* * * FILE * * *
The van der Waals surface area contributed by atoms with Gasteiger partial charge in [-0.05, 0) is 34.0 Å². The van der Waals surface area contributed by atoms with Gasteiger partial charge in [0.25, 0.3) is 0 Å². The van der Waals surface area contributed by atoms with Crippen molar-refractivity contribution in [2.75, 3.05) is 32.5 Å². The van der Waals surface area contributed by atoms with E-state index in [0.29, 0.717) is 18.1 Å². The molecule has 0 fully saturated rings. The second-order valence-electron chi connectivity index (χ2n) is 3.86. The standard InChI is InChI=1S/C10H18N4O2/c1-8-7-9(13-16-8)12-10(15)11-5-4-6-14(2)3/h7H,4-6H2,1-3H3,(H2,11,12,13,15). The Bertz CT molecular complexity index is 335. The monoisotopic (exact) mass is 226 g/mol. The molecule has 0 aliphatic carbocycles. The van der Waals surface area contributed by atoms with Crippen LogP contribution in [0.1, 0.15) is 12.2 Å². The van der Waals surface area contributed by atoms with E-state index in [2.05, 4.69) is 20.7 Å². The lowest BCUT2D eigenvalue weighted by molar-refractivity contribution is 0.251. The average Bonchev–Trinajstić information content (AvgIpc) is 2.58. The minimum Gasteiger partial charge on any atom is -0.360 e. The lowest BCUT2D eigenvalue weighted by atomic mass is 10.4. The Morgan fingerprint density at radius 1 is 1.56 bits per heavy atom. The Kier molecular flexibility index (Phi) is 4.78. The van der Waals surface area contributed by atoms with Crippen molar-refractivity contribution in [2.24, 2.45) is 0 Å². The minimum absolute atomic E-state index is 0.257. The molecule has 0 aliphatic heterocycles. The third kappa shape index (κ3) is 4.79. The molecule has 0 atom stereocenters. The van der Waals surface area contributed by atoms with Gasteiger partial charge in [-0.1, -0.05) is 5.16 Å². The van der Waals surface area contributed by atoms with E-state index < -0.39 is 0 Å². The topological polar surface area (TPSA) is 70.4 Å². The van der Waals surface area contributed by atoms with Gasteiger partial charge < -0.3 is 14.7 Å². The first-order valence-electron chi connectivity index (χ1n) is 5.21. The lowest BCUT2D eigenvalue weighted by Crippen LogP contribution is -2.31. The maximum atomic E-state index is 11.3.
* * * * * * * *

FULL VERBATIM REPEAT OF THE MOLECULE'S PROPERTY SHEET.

The van der Waals surface area contributed by atoms with Gasteiger partial charge in [-0.05, 0) is 34.0 Å². The van der Waals surface area contributed by atoms with Gasteiger partial charge in [0.25, 0.3) is 0 Å². The van der Waals surface area contributed by atoms with Crippen molar-refractivity contribution in [2.75, 3.05) is 32.5 Å². The van der Waals surface area contributed by atoms with E-state index in [0.29, 0.717) is 18.1 Å². The molecule has 0 fully saturated rings. The second-order valence-electron chi connectivity index (χ2n) is 3.86. The standard InChI is InChI=1S/C10H18N4O2/c1-8-7-9(13-16-8)12-10(15)11-5-4-6-14(2)3/h7H,4-6H2,1-3H3,(H2,11,12,13,15). The Bertz CT molecular complexity index is 335. The monoisotopic (exact) mass is 226 g/mol. The molecule has 0 aliphatic carbocycles. The van der Waals surface area contributed by atoms with Crippen LogP contribution in [0.1, 0.15) is 12.2 Å². The van der Waals surface area contributed by atoms with E-state index in [2.05, 4.69) is 20.7 Å². The lowest BCUT2D eigenvalue weighted by molar-refractivity contribution is 0.251. The average Bonchev–Trinajstić information content (AvgIpc) is 2.58. The minimum Gasteiger partial charge on any atom is -0.360 e. The lowest BCUT2D eigenvalue weighted by atomic mass is 10.4. The Morgan fingerprint density at radius 1 is 1.56 bits per heavy atom. The Kier molecular flexibility index (Phi) is 4.78. The van der Waals surface area contributed by atoms with Crippen molar-refractivity contribution in [2.24, 2.45) is 0 Å². The minimum absolute atomic E-state index is 0.257. The molecule has 0 aliphatic heterocycles. The third kappa shape index (κ3) is 4.79. The molecule has 0 atom stereocenters. The van der Waals surface area contributed by atoms with Gasteiger partial charge in [-0.1, -0.05) is 5.16 Å². The van der Waals surface area contributed by atoms with E-state index < -0.39 is 0 Å². The topological polar surface area (TPSA) is 70.4 Å². The van der Waals surface area contributed by atoms with Gasteiger partial charge < -0.3 is 14.7 Å². The first-order valence-electron chi connectivity index (χ1n) is 5.21. The lowest BCUT2D eigenvalue weighted by Crippen LogP contribution is -2.31. The maximum atomic E-state index is 11.3.